I have been given the following essay topic: "In Frankenstein, the female characters are shaped as much by social expectations as by their own choices. Do you agree?" My key points are:  1. Most...

I have been given the following essay topic: "In Frankenstein, the female characters are shaped as much by social expectations as by their own choices. Do you agree?"

My key points are: 

1. Most female characters in the novel were forged more by what society expected of them than by their own choices. 

2. Some female characters were not shaped by their own choices because they weren't always given a choice.

3. While female characters were shaped more by social expectations, there were times when they were shaped by their own choices.

What are some quotes and textual examples I could use to support my key points?

Expert Answers
karaejacobi eNotes educator| Certified Educator

In Frankenstein, most of the female characters act according to social expectations of what women should do. This could be part of a larger feminist critique made by Shelley in the novel. You might notice that most of the female characters and all of the mothers are killed at some point in the novel, by illness or by violence. Mothers are strikingly absent in the novel, as this helps Shelley critique Victor's presumption in creating life on his own out of pieces of dead bodies, as he plays God and leaves the female body out of the equation. Note Victor's hesitation to build the female creature because he fears she and his original creature will "naturally" reproduce; this leads him to destroy the female creature before it is completely finished.

In the novel, Victor's mother, Elizabeth Lavenza, Justine, and Safie are the major female characters, and they exist mostly on the periphery of the story. Victor's mother dies early on, beginning the absent mother motif (later in the novel, the DeLacey family is without a mother, as well). Victor's mother, Caroline,  seems to be a fairly typical mother of the early 1800s; there isn't much evidence as to whether she "chooses" one action over another, but certainly becoming a wife and mother would have been expected of her by society. She seems to be warm and loving, and Victor has fond memories of her.

Elizabeth is like Victor's mother in some ways: she is meek and cheerful and maternal. She helps to nurse Mrs. Frankenstein in her illness and then basically takes her place in the family as caretaker once Caroline has died. Elizabeth later becomes a victim of the creature's violence due to Victor's destruction of the female creature he had promised his original creature. While she does choose to act as a mother figure to the Frankenstein family and she does choose to marry Victor, these actions are also in line with the expectations of her era.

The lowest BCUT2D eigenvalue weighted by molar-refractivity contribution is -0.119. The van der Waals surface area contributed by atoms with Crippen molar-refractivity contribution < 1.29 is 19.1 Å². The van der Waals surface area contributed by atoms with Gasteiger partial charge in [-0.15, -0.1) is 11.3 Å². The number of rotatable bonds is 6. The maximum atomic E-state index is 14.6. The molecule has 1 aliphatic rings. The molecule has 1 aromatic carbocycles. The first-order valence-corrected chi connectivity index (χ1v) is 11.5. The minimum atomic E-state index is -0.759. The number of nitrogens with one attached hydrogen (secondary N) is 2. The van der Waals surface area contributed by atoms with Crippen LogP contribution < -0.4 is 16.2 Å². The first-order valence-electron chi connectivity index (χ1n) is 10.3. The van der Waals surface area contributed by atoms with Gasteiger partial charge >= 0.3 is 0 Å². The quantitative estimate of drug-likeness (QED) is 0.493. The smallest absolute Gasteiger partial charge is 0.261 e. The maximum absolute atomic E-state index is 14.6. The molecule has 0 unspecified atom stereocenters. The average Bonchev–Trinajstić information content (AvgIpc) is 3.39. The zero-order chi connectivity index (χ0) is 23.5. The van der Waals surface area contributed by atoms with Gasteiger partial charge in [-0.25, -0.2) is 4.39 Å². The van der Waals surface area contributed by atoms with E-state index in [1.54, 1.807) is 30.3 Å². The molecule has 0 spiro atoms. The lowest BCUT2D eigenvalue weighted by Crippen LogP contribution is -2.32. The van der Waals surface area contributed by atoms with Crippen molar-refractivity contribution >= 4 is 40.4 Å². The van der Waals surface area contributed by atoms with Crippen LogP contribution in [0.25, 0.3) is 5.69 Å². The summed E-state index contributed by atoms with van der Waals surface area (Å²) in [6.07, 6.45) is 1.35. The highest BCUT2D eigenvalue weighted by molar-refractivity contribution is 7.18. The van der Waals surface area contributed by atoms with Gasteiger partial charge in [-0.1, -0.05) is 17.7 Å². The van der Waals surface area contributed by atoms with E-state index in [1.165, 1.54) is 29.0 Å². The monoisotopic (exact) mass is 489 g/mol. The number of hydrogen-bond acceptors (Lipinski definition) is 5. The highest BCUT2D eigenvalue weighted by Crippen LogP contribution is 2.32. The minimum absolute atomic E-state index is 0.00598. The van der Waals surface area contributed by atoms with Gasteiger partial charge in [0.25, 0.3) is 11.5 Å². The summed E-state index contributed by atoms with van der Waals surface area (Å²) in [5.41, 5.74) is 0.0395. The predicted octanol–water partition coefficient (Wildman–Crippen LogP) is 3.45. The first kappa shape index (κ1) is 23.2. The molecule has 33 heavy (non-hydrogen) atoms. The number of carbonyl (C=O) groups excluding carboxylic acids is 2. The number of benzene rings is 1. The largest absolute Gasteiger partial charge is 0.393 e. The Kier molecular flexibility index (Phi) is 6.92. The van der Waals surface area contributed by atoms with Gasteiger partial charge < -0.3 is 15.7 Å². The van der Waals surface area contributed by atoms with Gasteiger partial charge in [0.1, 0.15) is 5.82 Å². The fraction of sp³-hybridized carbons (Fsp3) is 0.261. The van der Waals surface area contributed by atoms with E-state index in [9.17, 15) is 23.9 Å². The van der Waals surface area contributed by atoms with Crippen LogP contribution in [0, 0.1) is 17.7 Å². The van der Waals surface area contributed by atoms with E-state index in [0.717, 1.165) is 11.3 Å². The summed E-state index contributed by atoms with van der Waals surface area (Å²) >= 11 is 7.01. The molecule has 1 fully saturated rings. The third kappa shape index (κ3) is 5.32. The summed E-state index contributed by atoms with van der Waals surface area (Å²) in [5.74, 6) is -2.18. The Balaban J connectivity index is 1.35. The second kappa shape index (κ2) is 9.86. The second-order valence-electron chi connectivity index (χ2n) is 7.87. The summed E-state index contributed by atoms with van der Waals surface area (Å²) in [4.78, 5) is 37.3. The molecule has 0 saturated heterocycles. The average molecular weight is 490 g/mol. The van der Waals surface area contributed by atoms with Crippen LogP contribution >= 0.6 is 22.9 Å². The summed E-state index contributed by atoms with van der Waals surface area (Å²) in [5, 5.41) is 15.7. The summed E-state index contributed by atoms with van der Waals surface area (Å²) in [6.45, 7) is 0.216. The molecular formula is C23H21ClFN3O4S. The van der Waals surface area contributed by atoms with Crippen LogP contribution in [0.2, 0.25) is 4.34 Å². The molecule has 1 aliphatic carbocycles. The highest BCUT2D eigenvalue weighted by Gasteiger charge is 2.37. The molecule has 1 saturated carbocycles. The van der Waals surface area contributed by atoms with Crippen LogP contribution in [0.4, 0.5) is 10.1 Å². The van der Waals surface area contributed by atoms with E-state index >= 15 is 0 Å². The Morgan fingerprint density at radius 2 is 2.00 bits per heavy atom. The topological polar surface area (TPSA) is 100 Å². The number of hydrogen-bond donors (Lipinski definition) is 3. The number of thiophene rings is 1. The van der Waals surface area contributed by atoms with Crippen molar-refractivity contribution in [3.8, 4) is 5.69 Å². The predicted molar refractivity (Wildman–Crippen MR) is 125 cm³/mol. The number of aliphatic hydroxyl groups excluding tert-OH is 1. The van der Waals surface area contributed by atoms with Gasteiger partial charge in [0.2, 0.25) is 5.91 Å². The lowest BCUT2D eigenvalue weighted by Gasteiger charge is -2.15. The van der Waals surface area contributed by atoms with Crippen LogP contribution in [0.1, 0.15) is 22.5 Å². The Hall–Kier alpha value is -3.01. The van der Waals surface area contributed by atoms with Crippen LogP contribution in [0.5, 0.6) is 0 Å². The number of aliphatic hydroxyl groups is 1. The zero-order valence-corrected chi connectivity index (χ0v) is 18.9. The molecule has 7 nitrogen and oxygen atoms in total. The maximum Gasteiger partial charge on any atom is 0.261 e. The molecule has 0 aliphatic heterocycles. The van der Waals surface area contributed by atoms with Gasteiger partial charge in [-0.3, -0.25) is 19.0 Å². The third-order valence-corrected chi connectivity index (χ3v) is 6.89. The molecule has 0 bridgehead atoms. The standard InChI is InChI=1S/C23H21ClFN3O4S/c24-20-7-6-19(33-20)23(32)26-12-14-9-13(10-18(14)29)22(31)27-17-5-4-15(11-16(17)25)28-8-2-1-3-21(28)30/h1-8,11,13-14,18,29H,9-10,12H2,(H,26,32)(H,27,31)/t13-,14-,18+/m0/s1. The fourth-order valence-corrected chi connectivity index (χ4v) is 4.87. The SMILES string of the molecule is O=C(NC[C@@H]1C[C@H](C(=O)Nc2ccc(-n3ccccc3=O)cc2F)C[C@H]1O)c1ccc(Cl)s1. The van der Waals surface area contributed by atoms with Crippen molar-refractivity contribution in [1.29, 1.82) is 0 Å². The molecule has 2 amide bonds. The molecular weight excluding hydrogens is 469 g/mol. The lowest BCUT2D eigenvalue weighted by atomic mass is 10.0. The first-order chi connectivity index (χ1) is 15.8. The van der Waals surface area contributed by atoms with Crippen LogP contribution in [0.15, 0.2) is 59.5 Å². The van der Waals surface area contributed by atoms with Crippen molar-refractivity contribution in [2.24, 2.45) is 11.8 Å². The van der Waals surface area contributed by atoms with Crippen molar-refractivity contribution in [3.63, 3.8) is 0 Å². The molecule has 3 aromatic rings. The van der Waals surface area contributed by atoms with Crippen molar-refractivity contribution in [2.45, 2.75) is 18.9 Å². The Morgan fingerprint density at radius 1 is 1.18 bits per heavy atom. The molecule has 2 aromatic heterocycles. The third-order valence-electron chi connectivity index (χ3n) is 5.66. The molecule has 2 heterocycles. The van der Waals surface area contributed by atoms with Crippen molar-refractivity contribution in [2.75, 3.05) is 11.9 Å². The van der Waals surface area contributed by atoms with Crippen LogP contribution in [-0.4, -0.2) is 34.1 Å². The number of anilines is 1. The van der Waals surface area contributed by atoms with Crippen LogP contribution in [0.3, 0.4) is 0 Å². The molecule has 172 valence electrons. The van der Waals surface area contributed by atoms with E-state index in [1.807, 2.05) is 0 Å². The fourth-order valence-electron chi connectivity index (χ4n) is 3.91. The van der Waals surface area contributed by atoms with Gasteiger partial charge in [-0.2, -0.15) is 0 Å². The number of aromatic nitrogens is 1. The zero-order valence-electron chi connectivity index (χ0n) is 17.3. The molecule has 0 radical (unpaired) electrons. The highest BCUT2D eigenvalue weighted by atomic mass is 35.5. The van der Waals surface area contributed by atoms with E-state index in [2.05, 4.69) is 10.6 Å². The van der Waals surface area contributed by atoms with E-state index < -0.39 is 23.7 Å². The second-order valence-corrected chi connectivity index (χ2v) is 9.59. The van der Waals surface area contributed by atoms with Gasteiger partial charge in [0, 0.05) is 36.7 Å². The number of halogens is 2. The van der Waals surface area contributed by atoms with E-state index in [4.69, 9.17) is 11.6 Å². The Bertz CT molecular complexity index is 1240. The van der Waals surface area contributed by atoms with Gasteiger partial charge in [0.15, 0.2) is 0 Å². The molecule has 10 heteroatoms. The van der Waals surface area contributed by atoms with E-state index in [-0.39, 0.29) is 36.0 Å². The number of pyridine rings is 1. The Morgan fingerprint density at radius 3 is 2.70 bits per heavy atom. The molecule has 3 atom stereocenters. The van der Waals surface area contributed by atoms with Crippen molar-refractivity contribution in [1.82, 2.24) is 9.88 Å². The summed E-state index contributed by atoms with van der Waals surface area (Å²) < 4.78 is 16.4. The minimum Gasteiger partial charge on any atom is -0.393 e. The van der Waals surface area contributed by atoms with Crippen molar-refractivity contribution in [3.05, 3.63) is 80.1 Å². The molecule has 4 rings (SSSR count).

Justine Moritz is probably the best example of a character who does not control her own fate. Justine is wrongly framed for the murder of Victor's younger brother William. The creature actually killed the child and planted evidence on Justine, who had been a loyal and beloved servant in the Frankenstein home. Clearly, her murder conviction (though unjust) is an example of how the character does not fit social norms for 19th century women, but she definitely does not have a choice here. The character who could have helped her was Victor, who knows the creature killed William, but he does not, and Justine is executed. Even if Victor had saved her, this act would be an example of the stronger male character rescuing the helpless female, which would align with social expectations for men and women.

Safie is the female character who perhaps makes the most decisive action when she chooses to leave Turkey to be with Felix DeLacey. She had previously been a slave and so was oppressed, like many women of the time, though more obviously so. Eventually she falls in love with Felix as he tries to help her father, and when her father later betrays the help given, she chooses to leave him to be with Felix. This is a choice, but it is a choice between two men who will provide protection for her, so it's still somewhat traditional as far as gender norms go.

Most of the evidence in the novel suggests that female characters are less shaped by their own choices than by social expectations for women. 

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